Everything you need to know about 48-team World Cup

Everything you need to know about 48-team World Cup
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FIFA has backed president Gianni Infantino’s plan to expand the game’s showpiece event from 32 teams to 48 – here, Goal gives you the lowdown on what happened and why

 It’s the end of the World Cup as we know it. On Tuesday, FIFA voted in favour of expanding its flagship tournament to 48 teams and, unsurprisingly, the change of format, which is the brainchild of new president Gianni Infantino, is already provoking heated debate across the world.

In the interest of reason and rationality, Goal is here to bring you all of the facts and figures behind the most important alteration to the World Cup since 1998.

WHAT WAS THE VOTE ALL ABOUT?

Expansion. At present, the World Cup is made up of 32 teams, who are divided into eight groups of four, with the top two in each pool progressing to the knockout stage. This has been the format since France 1998 and will also be the format for Russia 2018 and Qatar 2022.

However, in 2026, we will have 48 participants and it’s all down to Infantino. The Italian succeeded Sepp Blatter as FIFA president last year and one of his key election promises was to increase the size of the World Cup. He initially pushed for a 40-team tournament before eventually proposing to invite a further eight nations to the party.

“FIFA’s idea is to develop football in the whole world and the World Cup is the biggest event there is,” he explained last year. “It’s more than a competition; it’s a social event!” And a very lucrative one at that.

FIFA expects to make €5.2 billion from the 2018 World Cup in Russia and, based on those projections, its number-crunchers believe that a 48-team World Cup will generate a further €950 million in revenue.

Thus, in order to make the event bigger than ever before, Infantino proposed having 48 qualifiers, to be divided up into 16 groups of three teams, with the top two in each pool going through to the round of 32.

However, there were four other options available to the voters:

– A 48-team tournament featuring an initial round of 32, with the winners of those knockout games then joining 16 seeded teams in the main event

– A 40-team tournament with 10 groups of four that would see all of the group winners but just six of the runners-up reach the last 16

– A 40-team tournament consisting of eight groups of five teams, with the top two going through to the knockout stage

– Retaining the present format of 32 teams in eight groups of four

WHAT HAPPENED?

The 37 FIFA Council members voted unanimously in favour of their president’s proposal – and that wasn’t the least bit surprising. Indeed, Infantino had claimed beforehand that he had the support of the six major federations (UEFA, CONCACAF, CONMEBOL, AFC, CAF, OFC).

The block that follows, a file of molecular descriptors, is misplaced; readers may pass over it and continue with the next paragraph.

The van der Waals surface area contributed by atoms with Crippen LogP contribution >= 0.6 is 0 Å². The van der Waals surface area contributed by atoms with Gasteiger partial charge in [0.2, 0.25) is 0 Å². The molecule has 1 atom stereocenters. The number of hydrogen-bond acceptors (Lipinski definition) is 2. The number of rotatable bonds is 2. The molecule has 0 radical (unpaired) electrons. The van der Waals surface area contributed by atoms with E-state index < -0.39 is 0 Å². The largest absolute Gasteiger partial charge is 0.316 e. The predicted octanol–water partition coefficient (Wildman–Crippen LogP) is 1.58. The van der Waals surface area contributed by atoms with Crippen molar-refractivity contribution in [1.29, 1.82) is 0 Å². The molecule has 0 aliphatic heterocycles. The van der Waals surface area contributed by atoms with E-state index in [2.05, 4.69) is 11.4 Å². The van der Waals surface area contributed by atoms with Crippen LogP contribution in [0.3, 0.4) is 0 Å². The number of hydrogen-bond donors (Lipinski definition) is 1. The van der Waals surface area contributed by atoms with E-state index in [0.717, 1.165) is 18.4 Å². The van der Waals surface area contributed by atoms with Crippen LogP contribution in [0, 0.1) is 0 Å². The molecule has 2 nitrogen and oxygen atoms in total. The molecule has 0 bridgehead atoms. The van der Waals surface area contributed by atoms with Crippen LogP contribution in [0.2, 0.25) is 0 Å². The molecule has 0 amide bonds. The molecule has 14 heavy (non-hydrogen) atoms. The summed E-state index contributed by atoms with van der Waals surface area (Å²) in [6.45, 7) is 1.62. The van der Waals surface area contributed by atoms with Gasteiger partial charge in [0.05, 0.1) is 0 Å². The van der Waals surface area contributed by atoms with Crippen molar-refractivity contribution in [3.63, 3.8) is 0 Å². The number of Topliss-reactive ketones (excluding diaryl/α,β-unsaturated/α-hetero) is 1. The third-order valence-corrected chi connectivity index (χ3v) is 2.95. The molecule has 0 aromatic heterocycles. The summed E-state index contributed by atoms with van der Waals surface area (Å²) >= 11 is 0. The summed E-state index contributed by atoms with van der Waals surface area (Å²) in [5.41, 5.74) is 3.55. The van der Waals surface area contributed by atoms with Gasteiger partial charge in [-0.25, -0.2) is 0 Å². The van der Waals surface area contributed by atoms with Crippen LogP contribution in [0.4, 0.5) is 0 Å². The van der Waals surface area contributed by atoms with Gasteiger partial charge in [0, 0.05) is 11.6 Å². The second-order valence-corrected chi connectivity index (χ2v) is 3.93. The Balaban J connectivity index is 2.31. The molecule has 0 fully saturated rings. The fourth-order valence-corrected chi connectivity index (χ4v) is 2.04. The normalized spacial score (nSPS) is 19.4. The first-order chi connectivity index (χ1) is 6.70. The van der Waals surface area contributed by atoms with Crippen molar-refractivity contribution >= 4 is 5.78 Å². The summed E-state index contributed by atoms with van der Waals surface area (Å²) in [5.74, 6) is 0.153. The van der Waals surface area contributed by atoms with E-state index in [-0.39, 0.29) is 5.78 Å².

“They are all clearly in favour of a World Cup with more teams,” he stated at the International Sports Conference in Dubai in December.

Manchester United boss Jose Mourinho had also given the idea his full support. “I’m totally in favour,” the Portuguese told FIFA’s official website. “As a club manager, if the expansion meant more games, less holidays and less pre-season for players, I would say no.

“But it’s important for critics to analyse and understand that expansion doesn’t mean more matches. Players are protected and clubs are protected in this way.”

Indeed, while Infantino’s ideal 48-team tournament means more matches overall, increasing from 64 to 80, the winners will still only have to play seven games and the length of the tournament will remain unchanged.

WAS ANYONE AGAINST THE EXPANSION?

Yes, absolutely. The European Club Association (ECA) were – and are – worried about a dilution in quality, as happend at the expaned European Championship in France last summer, with Karl-Heinz Rummenigge suggesting that FIFA are attempting to extract more money from their biggest cash cow at the expense of the game.

“In the interest of the fans and the players, we urge Fifa not to increase the number of World Cup participants,” the ECA chairman stated last year. “Politics and commerce should not be the exclusive priority in football.”

There are also already concerns that the three-team groups could easily result in sides playing out mutually beneficial draws in their final group game in order to ensure that both progress to the knockout stage. This has already sparked speculation that penalty shootouts may have to be introduced to settle matches that end level after 90 minutes.

WHAT HAPPENS NOW?

We first listen to Infantino tell us why this is such a great development for the global game and wait for the precise details of how exactly the new, ‘improved’ format will work.

As of the time of writing, we are not expecting FIFA to announce how the 16 additional World Cup berths will be divided up between the six federations.

As it stands, there are 30 guaranteed berths – UEFA (13 teams); CONMEBOL (5); CAF (5), CONCACAF (3); AFC (4) – with the two other slots dependent upon play-offs between CONMEBOL and the AFC, and CONCACAF and the OFC.

However, it is highly likely that there will be significant increases for Asia, Africa and North America, as well as at least one automatic qualification place for the OFC.

As for the venue for the 2026 World Cup, it’s CONCACAF’s ‘turn’, with the United States, Canada and Mexico considering a first tri-hosted tournament. However, Colombia is also in the running. The South Americans were selected to stage the 1986 edition but had to hand it over to Mexico due to financial problems.

So, there are still some big decisions to be made. All we now know for sure is that the 2026 World Cup will, for better or for worse, have 48 teams for the first time ever.


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